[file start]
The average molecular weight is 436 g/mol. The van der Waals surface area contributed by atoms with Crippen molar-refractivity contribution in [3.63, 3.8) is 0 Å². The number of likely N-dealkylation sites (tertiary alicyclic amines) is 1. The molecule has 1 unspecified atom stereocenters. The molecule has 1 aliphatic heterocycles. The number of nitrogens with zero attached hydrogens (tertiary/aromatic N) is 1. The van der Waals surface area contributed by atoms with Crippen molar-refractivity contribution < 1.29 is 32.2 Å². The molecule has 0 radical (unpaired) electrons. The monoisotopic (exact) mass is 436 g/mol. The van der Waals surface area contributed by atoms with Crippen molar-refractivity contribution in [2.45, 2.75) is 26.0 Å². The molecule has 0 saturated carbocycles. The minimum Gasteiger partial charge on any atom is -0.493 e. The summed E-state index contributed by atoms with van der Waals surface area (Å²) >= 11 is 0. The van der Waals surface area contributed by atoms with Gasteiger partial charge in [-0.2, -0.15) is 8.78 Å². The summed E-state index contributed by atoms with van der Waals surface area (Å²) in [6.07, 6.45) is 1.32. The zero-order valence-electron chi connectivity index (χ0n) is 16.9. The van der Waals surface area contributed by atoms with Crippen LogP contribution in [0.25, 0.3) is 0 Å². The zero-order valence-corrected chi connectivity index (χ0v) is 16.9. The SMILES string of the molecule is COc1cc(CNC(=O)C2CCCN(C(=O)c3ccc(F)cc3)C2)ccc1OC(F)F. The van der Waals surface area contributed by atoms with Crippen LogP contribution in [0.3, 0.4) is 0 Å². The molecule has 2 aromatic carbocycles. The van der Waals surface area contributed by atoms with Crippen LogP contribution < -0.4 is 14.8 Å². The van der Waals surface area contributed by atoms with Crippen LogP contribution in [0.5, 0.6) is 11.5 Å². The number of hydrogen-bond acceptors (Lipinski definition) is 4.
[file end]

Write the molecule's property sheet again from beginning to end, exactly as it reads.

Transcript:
The average molecular weight is 436 g/mol. The van der Waals surface area contributed by atoms with Crippen molar-refractivity contribution in [3.63, 3.8) is 0 Å². The number of likely N-dealkylation sites (tertiary alicyclic amines) is 1. The molecule has 1 unspecified atom stereocenters. The molecule has 1 aliphatic heterocycles. The number of nitrogens with zero attached hydrogens (tertiary/aromatic N) is 1. The van der Waals surface area contributed by atoms with Crippen molar-refractivity contribution < 1.29 is 32.2 Å². The molecule has 0 radical (unpaired) electrons. The monoisotopic (exact) mass is 436 g/mol. The van der Waals surface area contributed by atoms with Crippen molar-refractivity contribution in [2.45, 2.75) is 26.0 Å². The molecule has 0 saturated carbocycles. The minimum Gasteiger partial charge on any atom is -0.493 e. The summed E-state index contributed by atoms with van der Waals surface area (Å²) >= 11 is 0. The van der Waals surface area contributed by atoms with Gasteiger partial charge in [-0.2, -0.15) is 8.78 Å². The summed E-state index contributed by atoms with van der Waals surface area (Å²) in [6.07, 6.45) is 1.32. The zero-order valence-electron chi connectivity index (χ0n) is 16.9. The van der Waals surface area contributed by atoms with Crippen LogP contribution in [0.25, 0.3) is 0 Å². The zero-order valence-corrected chi connectivity index (χ0v) is 16.9. The SMILES string of the molecule is COc1cc(CNC(=O)C2CCCN(C(=O)c3ccc(F)cc3)C2)ccc1OC(F)F. The van der Waals surface area contributed by atoms with Crippen LogP contribution in [0.3, 0.4) is 0 Å². The molecule has 2 aromatic carbocycles. The van der Waals surface area contributed by atoms with Crippen LogP contribution < -0.4 is 14.8 Å². The van der Waals surface area contributed by atoms with Crippen LogP contribution in [0.5, 0.6) is 11.5 Å². The number of hydrogen-bond acceptors (Lipinski definition) is 4.